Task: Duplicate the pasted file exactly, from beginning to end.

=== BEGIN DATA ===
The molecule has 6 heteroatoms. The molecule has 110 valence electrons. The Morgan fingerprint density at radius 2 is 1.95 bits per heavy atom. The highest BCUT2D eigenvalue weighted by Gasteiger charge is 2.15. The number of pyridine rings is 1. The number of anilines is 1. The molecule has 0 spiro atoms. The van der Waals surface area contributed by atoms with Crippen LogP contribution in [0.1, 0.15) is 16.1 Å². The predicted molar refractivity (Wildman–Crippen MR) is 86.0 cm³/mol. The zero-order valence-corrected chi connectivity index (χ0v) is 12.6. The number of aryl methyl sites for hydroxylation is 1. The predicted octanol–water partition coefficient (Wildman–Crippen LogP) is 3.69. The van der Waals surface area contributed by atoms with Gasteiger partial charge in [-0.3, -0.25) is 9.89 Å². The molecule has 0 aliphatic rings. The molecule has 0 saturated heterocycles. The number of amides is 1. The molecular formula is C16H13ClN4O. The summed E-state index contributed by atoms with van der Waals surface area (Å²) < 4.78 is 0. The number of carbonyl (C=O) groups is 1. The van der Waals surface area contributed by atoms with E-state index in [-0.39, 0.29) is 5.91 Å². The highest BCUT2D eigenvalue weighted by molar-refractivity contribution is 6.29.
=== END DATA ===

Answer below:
The molecule has 6 heteroatoms. The molecule has 110 valence electrons. The Morgan fingerprint density at radius 2 is 1.95 bits per heavy atom. The highest BCUT2D eigenvalue weighted by Gasteiger charge is 2.15. The number of pyridine rings is 1. The number of anilines is 1. The molecule has 0 spiro atoms. The van der Waals surface area contributed by atoms with Crippen LogP contribution in [0.1, 0.15) is 16.1 Å². The predicted molar refractivity (Wildman–Crippen MR) is 86.0 cm³/mol. The zero-order valence-corrected chi connectivity index (χ0v) is 12.6. The number of aryl methyl sites for hydroxylation is 1. The predicted octanol–water partition coefficient (Wildman–Crippen LogP) is 3.69. The van der Waals surface area contributed by atoms with Gasteiger partial charge in [-0.3, -0.25) is 9.89 Å². The molecule has 0 aliphatic rings. The molecule has 0 saturated heterocycles. The number of amides is 1. The molecular formula is C16H13ClN4O. The summed E-state index contributed by atoms with van der Waals surface area (Å²) < 4.78 is 0. The number of carbonyl (C=O) groups is 1. The van der Waals surface area contributed by atoms with E-state index in [-0.39, 0.29) is 5.91 Å². The highest BCUT2D eigenvalue weighted by molar-refractivity contribution is 6.29.